I have a running group of friends. We run miles and miles for "fun." We yell for each other, support each other, and laugh together. I wonder how many of them would run naked down the street with me screaming.........any takers???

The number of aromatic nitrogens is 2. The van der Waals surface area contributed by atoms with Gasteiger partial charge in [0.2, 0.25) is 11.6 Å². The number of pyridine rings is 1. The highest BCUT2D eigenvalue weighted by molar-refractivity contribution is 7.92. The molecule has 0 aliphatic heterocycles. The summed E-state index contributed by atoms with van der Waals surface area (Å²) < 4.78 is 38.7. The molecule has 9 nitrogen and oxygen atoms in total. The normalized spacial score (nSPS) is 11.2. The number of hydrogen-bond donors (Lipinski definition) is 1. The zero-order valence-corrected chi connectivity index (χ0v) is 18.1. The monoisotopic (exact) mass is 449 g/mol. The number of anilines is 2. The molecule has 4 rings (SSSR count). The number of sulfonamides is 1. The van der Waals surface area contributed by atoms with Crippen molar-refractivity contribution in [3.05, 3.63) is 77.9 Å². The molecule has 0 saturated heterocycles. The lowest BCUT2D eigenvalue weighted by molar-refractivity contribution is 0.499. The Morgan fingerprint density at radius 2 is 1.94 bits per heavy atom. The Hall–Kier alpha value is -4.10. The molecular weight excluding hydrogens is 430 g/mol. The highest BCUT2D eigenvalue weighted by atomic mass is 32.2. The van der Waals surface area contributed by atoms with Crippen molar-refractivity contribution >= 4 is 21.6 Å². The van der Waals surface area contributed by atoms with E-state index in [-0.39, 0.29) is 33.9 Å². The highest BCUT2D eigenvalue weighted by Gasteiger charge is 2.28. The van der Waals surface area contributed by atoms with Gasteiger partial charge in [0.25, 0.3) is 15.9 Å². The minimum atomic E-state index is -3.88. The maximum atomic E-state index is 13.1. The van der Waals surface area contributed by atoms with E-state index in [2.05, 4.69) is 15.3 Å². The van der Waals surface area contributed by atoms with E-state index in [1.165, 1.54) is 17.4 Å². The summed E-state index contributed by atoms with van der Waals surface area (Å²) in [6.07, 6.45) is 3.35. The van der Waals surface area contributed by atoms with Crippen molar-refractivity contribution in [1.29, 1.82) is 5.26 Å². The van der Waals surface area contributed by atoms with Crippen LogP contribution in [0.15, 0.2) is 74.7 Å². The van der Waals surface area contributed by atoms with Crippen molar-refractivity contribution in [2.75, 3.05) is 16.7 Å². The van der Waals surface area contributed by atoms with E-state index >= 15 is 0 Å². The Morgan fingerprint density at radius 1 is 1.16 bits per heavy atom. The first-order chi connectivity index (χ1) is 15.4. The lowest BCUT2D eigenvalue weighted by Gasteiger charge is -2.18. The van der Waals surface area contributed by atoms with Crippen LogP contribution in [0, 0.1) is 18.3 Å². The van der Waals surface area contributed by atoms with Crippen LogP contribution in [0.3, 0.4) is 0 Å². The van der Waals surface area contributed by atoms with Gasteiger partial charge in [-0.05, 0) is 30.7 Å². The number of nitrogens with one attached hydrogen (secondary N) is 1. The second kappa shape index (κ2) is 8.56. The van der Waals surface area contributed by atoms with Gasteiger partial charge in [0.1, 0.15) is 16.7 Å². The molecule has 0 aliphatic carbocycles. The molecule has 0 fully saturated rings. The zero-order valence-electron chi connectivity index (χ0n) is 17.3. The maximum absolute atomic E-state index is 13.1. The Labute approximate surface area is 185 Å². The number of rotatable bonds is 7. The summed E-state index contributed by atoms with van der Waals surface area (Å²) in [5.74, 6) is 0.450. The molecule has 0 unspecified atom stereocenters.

Wednesday, June 22, 2011